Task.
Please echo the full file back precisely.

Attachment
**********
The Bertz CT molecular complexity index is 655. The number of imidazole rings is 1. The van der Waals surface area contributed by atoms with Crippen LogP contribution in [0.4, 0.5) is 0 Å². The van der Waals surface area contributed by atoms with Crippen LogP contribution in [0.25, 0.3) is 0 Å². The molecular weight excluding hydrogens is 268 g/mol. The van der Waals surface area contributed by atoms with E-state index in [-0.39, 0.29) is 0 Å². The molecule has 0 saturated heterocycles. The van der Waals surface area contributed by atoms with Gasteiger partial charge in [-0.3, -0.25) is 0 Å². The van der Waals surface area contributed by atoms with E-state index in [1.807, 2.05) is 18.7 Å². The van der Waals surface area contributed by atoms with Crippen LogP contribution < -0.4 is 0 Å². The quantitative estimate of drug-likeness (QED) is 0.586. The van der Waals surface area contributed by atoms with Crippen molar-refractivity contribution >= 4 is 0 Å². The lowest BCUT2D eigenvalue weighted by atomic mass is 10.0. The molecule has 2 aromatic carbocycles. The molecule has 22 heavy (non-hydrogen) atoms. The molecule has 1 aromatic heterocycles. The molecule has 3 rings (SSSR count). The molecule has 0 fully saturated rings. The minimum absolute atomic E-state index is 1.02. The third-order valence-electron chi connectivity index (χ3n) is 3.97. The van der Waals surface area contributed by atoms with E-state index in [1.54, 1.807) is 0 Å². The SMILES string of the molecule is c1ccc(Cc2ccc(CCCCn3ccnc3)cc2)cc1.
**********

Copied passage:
The Bertz CT molecular complexity index is 655. The number of imidazole rings is 1. The van der Waals surface area contributed by atoms with Crippen LogP contribution in [0.4, 0.5) is 0 Å². The van der Waals surface area contributed by atoms with Crippen LogP contribution in [0.25, 0.3) is 0 Å². The molecular weight excluding hydrogens is 268 g/mol. The van der Waals surface area contributed by atoms with E-state index in [-0.39, 0.29) is 0 Å². The molecule has 0 saturated heterocycles. The van der Waals surface area contributed by atoms with Gasteiger partial charge in [-0.3, -0.25) is 0 Å². The van der Waals surface area contributed by atoms with E-state index in [1.807, 2.05) is 18.7 Å². The van der Waals surface area contributed by atoms with Crippen LogP contribution < -0.4 is 0 Å². The quantitative estimate of drug-likeness (QED) is 0.586. The van der Waals surface area contributed by atoms with Crippen molar-refractivity contribution >= 4 is 0 Å². The lowest BCUT2D eigenvalue weighted by atomic mass is 10.0. The molecule has 2 aromatic carbocycles. The molecule has 22 heavy (non-hydrogen) atoms. The molecule has 1 aromatic heterocycles. The molecule has 3 rings (SSSR count). The molecule has 0 fully saturated rings. The minimum absolute atomic E-state index is 1.02. The third-order valence-electron chi connectivity index (χ3n) is 3.97. The van der Waals surface area contributed by atoms with E-state index in [1.54, 1.807) is 0 Å². The SMILES string of the molecule is c1ccc(Cc2ccc(CCCCn3ccnc3)cc2)cc1.